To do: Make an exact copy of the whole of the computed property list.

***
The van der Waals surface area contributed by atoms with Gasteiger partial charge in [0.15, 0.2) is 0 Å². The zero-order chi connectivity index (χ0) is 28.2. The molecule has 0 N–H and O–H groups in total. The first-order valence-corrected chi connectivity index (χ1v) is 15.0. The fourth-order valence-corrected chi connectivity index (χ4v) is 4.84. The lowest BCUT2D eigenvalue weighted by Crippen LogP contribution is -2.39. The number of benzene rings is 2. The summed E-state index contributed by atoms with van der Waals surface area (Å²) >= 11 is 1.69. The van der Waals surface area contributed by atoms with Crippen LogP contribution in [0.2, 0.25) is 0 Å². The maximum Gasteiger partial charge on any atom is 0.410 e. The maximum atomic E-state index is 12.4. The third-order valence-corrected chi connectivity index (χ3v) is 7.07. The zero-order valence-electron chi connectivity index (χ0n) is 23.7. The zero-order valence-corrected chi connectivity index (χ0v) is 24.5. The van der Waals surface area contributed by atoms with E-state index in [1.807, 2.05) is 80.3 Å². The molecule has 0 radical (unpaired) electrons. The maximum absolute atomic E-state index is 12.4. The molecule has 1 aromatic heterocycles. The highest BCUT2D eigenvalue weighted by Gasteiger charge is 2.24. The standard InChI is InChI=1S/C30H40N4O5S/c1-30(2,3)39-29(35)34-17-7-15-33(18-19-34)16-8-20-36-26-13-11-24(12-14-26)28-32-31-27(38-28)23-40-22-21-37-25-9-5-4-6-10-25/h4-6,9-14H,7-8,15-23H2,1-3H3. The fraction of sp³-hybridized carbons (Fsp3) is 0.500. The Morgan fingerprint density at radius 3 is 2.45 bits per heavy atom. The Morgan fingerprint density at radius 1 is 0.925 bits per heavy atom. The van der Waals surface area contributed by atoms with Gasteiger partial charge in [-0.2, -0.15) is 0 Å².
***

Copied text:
The van der Waals surface area contributed by atoms with Gasteiger partial charge in [0.15, 0.2) is 0 Å². The zero-order chi connectivity index (χ0) is 28.2. The molecule has 0 N–H and O–H groups in total. The first-order valence-corrected chi connectivity index (χ1v) is 15.0. The fourth-order valence-corrected chi connectivity index (χ4v) is 4.84. The lowest BCUT2D eigenvalue weighted by Crippen LogP contribution is -2.39. The number of benzene rings is 2. The summed E-state index contributed by atoms with van der Waals surface area (Å²) >= 11 is 1.69. The van der Waals surface area contributed by atoms with Crippen LogP contribution in [0.2, 0.25) is 0 Å². The maximum Gasteiger partial charge on any atom is 0.410 e. The maximum atomic E-state index is 12.4. The third-order valence-corrected chi connectivity index (χ3v) is 7.07. The zero-order valence-electron chi connectivity index (χ0n) is 23.7. The zero-order valence-corrected chi connectivity index (χ0v) is 24.5. The van der Waals surface area contributed by atoms with E-state index in [1.807, 2.05) is 80.3 Å². The molecule has 0 radical (unpaired) electrons. The maximum absolute atomic E-state index is 12.4. The molecule has 1 aromatic heterocycles. The highest BCUT2D eigenvalue weighted by Gasteiger charge is 2.24. The standard InChI is InChI=1S/C30H40N4O5S/c1-30(2,3)39-29(35)34-17-7-15-33(18-19-34)16-8-20-36-26-13-11-24(12-14-26)28-32-31-27(38-28)23-40-22-21-37-25-9-5-4-6-10-25/h4-6,9-14H,7-8,15-23H2,1-3H3. The fraction of sp³-hybridized carbons (Fsp3) is 0.500. The Morgan fingerprint density at radius 3 is 2.45 bits per heavy atom. The Morgan fingerprint density at radius 1 is 0.925 bits per heavy atom. The van der Waals surface area contributed by atoms with Gasteiger partial charge in [-0.2, -0.15) is 0 Å².